Does this affect Ohio State's odds?  Probably not.  And it would seem to void the whole division anyway: if Penn State finishes second in the group but goes to the championship game by default, they didn't fulfill the first half of the above.  So in that regard we have no added elements below.

On with the Big Ten division championship odds (all numbers from BoDog).  Leaders (That's Us) Division:

Wisconsin 7/5  
Ohio State 2/1  
Penn State 43/20  
Illinois 10/1  
Purdue 33/1  
Indiana 40/1  

Ohio State gets both Wisconsin and Penn State at home this year, which of course is nice.  Penn State must play both Wisconsin and Ohio State on the road; not as helpful.  It also probably means Vegas would call Paterno's team the second best in the division seeing as how they're just a hare behind Ohio State even with that compounded disadvantage.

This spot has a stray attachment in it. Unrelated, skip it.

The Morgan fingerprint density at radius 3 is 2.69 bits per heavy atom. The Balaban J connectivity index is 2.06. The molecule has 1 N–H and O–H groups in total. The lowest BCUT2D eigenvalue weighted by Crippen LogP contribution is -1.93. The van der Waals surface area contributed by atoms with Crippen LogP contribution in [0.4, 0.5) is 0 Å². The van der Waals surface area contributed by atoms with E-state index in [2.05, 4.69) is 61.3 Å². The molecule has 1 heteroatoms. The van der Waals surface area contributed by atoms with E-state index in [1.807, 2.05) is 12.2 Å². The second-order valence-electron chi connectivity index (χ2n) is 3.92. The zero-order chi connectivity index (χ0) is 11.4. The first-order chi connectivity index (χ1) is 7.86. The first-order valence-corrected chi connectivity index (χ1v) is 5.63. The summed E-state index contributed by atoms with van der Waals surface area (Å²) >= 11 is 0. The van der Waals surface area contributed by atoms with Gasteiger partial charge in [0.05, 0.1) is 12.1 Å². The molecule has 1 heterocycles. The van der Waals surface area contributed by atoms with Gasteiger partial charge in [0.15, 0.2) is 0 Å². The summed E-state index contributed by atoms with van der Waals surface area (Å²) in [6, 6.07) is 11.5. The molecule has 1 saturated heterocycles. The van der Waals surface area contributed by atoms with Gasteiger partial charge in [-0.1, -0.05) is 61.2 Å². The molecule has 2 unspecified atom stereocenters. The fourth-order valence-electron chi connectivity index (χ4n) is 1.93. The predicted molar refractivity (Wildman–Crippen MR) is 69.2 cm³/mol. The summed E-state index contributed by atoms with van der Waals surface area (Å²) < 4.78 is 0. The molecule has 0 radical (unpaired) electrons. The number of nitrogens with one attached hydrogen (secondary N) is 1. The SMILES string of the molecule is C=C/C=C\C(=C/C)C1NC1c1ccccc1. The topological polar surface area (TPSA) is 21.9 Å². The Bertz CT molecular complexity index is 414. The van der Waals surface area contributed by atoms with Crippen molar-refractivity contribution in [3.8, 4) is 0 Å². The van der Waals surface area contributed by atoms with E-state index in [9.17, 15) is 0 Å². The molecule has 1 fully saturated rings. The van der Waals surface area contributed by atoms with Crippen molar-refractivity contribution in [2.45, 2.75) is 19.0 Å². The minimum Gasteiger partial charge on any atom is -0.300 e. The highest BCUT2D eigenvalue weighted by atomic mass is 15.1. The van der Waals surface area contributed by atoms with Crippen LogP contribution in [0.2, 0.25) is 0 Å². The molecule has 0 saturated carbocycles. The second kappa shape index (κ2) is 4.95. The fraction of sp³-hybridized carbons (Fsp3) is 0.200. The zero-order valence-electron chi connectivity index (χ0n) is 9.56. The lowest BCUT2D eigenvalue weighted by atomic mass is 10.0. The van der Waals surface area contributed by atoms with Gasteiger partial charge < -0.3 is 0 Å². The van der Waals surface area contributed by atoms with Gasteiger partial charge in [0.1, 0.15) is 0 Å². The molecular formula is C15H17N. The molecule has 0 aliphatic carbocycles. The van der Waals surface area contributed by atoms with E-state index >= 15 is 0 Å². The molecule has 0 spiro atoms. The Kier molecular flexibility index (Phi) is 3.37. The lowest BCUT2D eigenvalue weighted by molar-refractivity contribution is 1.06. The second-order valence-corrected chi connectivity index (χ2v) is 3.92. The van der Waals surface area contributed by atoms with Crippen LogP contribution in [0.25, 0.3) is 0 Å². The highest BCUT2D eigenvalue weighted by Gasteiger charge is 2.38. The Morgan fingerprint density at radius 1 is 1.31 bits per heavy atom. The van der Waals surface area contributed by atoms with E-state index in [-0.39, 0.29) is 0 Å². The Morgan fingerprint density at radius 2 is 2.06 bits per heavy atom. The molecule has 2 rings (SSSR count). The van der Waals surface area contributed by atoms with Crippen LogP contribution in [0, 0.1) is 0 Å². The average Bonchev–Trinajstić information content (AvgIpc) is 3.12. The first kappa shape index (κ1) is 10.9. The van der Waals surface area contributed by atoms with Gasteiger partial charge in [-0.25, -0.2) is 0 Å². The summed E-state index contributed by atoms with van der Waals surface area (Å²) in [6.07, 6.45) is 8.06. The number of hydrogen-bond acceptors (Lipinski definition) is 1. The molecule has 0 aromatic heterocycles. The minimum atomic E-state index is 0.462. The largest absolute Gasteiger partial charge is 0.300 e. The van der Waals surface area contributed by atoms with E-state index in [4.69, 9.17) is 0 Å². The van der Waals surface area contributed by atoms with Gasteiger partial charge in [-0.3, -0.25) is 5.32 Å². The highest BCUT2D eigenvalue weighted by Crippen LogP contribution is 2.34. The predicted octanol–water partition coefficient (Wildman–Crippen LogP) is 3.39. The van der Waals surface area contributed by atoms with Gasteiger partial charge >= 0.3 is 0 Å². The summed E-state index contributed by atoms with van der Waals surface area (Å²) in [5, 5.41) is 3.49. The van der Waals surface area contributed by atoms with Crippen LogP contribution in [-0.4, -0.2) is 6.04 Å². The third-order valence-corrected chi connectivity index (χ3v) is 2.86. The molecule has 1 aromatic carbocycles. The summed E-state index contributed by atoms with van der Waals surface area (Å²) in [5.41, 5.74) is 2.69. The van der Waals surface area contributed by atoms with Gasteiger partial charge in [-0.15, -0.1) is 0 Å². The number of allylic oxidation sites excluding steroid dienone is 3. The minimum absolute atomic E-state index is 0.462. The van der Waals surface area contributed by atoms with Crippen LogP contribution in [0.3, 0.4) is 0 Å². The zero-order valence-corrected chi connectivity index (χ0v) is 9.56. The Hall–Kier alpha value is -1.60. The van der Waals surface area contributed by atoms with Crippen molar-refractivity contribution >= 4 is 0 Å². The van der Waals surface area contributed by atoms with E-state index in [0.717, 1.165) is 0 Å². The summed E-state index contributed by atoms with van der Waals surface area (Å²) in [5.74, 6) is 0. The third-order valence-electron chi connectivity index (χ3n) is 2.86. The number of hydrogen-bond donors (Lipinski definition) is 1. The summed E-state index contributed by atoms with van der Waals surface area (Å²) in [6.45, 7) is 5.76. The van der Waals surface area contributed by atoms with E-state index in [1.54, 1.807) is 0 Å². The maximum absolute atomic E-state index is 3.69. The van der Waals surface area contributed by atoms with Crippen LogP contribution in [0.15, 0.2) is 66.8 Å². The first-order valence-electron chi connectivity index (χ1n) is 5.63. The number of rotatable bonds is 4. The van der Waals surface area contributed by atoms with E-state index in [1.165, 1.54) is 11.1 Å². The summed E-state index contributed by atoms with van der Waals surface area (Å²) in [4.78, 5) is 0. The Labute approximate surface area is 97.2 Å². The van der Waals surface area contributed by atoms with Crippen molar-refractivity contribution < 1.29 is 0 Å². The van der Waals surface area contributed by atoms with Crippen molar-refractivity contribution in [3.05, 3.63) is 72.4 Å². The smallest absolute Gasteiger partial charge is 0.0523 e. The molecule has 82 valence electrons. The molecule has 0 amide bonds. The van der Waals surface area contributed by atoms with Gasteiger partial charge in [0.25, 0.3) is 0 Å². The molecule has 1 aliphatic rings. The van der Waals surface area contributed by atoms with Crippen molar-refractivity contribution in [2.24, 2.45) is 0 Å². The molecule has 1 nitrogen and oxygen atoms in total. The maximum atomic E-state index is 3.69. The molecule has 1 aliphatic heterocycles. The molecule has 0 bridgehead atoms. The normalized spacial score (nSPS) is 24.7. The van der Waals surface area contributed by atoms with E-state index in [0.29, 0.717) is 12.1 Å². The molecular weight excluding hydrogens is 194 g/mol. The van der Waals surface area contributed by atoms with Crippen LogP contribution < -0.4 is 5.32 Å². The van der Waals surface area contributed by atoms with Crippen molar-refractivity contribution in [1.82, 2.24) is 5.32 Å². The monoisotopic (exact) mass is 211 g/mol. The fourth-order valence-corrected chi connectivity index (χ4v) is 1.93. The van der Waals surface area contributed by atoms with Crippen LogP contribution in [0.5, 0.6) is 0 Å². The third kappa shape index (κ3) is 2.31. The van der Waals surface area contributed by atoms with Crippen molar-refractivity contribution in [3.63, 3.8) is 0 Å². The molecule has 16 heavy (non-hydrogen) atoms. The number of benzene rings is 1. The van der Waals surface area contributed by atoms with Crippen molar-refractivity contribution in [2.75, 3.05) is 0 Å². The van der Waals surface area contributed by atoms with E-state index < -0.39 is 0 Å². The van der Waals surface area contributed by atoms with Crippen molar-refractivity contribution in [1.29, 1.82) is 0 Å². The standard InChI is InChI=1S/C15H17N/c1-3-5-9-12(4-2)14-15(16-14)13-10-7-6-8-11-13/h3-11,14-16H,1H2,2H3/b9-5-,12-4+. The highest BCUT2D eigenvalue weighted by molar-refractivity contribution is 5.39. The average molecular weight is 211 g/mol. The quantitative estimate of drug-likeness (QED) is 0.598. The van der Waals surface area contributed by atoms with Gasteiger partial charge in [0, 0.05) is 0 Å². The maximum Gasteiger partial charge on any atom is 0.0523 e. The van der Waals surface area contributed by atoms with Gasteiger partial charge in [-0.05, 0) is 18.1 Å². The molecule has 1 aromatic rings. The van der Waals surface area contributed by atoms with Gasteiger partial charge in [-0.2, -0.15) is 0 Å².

This is also a story of two divisions -- Illinois, Purdue and Indiana are well behind the pace.

And the the Legends (That's Them) Division:

Nebraska 1/2  
Michigan State 4/1  
Michigan 11/2  
Iowa 7/1  
Northwestern 9/1  
Minnesota 50/1  

Much has been made of Nebraska's first draw, but it's misleading.  Sure they have to travel to Penn State, Wisconsin and Michigan, but only one of those teams is in their division.  Yes, they all count but a loss out of the group is much less damning, in part because doing that but winning in-division means you hold the tiebreakers.  Michigan State and Iowa are both at home.

And your Big Ten odds to win the whole thing (Legends in italic):

Nebraska 8/5  
Wisconsin 13/5  
Ohio State 5/1  
Penn State 11/2  
Michigan State 10/1  
Michigan 15/1  
Iowa 17/1  
Northwestern 22/1  

Illinois 25/1  
Purdue 85/1  
Indiana 125/1  
Minnesota 125/1  

Some pretty fun things start to happen when you look at parity: